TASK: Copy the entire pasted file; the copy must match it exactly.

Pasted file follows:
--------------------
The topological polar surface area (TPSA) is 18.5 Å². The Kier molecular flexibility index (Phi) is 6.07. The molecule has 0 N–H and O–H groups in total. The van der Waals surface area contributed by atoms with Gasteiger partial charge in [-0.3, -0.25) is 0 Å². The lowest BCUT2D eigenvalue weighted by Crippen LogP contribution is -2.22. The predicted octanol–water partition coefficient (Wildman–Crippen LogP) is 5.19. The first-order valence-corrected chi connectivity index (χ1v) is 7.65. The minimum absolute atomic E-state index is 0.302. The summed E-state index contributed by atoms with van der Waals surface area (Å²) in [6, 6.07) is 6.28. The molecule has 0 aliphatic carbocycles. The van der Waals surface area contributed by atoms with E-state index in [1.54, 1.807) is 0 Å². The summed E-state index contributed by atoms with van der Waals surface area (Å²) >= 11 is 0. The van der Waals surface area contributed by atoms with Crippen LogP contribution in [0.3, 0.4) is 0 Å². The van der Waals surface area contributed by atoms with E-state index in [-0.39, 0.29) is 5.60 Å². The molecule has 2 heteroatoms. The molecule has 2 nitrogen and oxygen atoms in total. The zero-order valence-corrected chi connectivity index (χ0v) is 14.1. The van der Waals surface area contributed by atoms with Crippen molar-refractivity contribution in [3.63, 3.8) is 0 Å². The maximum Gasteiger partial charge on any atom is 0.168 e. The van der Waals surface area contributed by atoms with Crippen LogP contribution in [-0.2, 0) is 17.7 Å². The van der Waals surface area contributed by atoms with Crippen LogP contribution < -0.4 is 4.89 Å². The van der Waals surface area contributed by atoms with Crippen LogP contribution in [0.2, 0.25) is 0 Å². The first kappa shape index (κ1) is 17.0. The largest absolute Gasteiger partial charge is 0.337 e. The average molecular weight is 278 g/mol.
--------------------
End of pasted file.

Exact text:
The topological polar surface area (TPSA) is 18.5 Å². The Kier molecular flexibility index (Phi) is 6.07. The molecule has 0 N–H and O–H groups in total. The van der Waals surface area contributed by atoms with Gasteiger partial charge in [-0.3, -0.25) is 0 Å². The lowest BCUT2D eigenvalue weighted by Crippen LogP contribution is -2.22. The predicted octanol–water partition coefficient (Wildman–Crippen LogP) is 5.19. The first-order valence-corrected chi connectivity index (χ1v) is 7.65. The minimum absolute atomic E-state index is 0.302. The summed E-state index contributed by atoms with van der Waals surface area (Å²) in [6, 6.07) is 6.28. The molecule has 0 aliphatic carbocycles. The van der Waals surface area contributed by atoms with E-state index in [1.54, 1.807) is 0 Å². The summed E-state index contributed by atoms with van der Waals surface area (Å²) >= 11 is 0. The van der Waals surface area contributed by atoms with Crippen LogP contribution in [0.3, 0.4) is 0 Å². The van der Waals surface area contributed by atoms with E-state index in [-0.39, 0.29) is 5.60 Å². The molecule has 2 heteroatoms. The molecule has 2 nitrogen and oxygen atoms in total. The zero-order valence-corrected chi connectivity index (χ0v) is 14.1. The van der Waals surface area contributed by atoms with Crippen molar-refractivity contribution in [3.63, 3.8) is 0 Å². The maximum Gasteiger partial charge on any atom is 0.168 e. The van der Waals surface area contributed by atoms with Crippen LogP contribution in [-0.2, 0) is 17.7 Å². The van der Waals surface area contributed by atoms with Crippen LogP contribution < -0.4 is 4.89 Å². The van der Waals surface area contributed by atoms with Crippen LogP contribution in [0.2, 0.25) is 0 Å². The first kappa shape index (κ1) is 17.0. The largest absolute Gasteiger partial charge is 0.337 e. The average molecular weight is 278 g/mol.